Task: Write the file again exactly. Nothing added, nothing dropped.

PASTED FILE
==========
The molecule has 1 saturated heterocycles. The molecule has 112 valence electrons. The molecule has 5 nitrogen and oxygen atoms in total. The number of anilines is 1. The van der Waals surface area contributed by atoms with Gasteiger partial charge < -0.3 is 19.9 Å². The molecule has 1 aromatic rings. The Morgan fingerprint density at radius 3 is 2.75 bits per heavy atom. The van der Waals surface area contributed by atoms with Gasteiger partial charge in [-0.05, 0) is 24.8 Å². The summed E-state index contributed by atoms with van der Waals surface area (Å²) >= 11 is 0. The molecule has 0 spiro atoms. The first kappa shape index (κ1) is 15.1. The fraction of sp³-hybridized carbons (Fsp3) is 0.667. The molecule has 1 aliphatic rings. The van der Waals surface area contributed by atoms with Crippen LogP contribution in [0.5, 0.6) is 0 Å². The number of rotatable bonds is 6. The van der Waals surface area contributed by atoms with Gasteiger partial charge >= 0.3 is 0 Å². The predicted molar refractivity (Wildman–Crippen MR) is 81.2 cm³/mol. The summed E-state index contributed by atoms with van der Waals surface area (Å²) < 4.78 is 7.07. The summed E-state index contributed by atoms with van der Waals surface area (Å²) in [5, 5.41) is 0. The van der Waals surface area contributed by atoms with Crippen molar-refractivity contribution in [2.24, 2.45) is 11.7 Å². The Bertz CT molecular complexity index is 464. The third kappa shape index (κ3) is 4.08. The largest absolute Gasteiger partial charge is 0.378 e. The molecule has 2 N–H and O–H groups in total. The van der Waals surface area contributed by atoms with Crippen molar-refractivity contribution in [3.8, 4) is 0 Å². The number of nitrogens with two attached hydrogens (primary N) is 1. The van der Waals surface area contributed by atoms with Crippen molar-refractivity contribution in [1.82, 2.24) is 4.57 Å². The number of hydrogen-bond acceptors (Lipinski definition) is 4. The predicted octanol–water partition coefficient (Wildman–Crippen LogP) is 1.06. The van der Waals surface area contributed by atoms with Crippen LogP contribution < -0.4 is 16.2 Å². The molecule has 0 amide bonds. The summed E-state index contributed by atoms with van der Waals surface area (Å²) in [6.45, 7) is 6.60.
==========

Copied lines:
The molecule has 1 saturated heterocycles. The molecule has 112 valence electrons. The molecule has 5 nitrogen and oxygen atoms in total. The number of anilines is 1. The van der Waals surface area contributed by atoms with Gasteiger partial charge < -0.3 is 19.9 Å². The molecule has 1 aromatic rings. The Morgan fingerprint density at radius 3 is 2.75 bits per heavy atom. The van der Waals surface area contributed by atoms with Gasteiger partial charge in [-0.05, 0) is 24.8 Å². The summed E-state index contributed by atoms with van der Waals surface area (Å²) >= 11 is 0. The molecule has 0 spiro atoms. The first kappa shape index (κ1) is 15.1. The fraction of sp³-hybridized carbons (Fsp3) is 0.667. The molecule has 1 aliphatic rings. The van der Waals surface area contributed by atoms with Crippen LogP contribution in [0.5, 0.6) is 0 Å². The number of rotatable bonds is 6. The van der Waals surface area contributed by atoms with Gasteiger partial charge >= 0.3 is 0 Å². The predicted molar refractivity (Wildman–Crippen MR) is 81.2 cm³/mol. The summed E-state index contributed by atoms with van der Waals surface area (Å²) < 4.78 is 7.07. The summed E-state index contributed by atoms with van der Waals surface area (Å²) in [5, 5.41) is 0. The van der Waals surface area contributed by atoms with Crippen molar-refractivity contribution in [2.24, 2.45) is 11.7 Å². The Bertz CT molecular complexity index is 464. The third kappa shape index (κ3) is 4.08. The largest absolute Gasteiger partial charge is 0.378 e. The molecule has 2 N–H and O–H groups in total. The van der Waals surface area contributed by atoms with Crippen molar-refractivity contribution in [3.8, 4) is 0 Å². The number of nitrogens with two attached hydrogens (primary N) is 1. The van der Waals surface area contributed by atoms with Crippen molar-refractivity contribution in [1.82, 2.24) is 4.57 Å². The number of hydrogen-bond acceptors (Lipinski definition) is 4. The predicted octanol–water partition coefficient (Wildman–Crippen LogP) is 1.06. The van der Waals surface area contributed by atoms with Crippen LogP contribution < -0.4 is 16.2 Å². The molecule has 0 amide bonds. The summed E-state index contributed by atoms with van der Waals surface area (Å²) in [6.45, 7) is 6.60.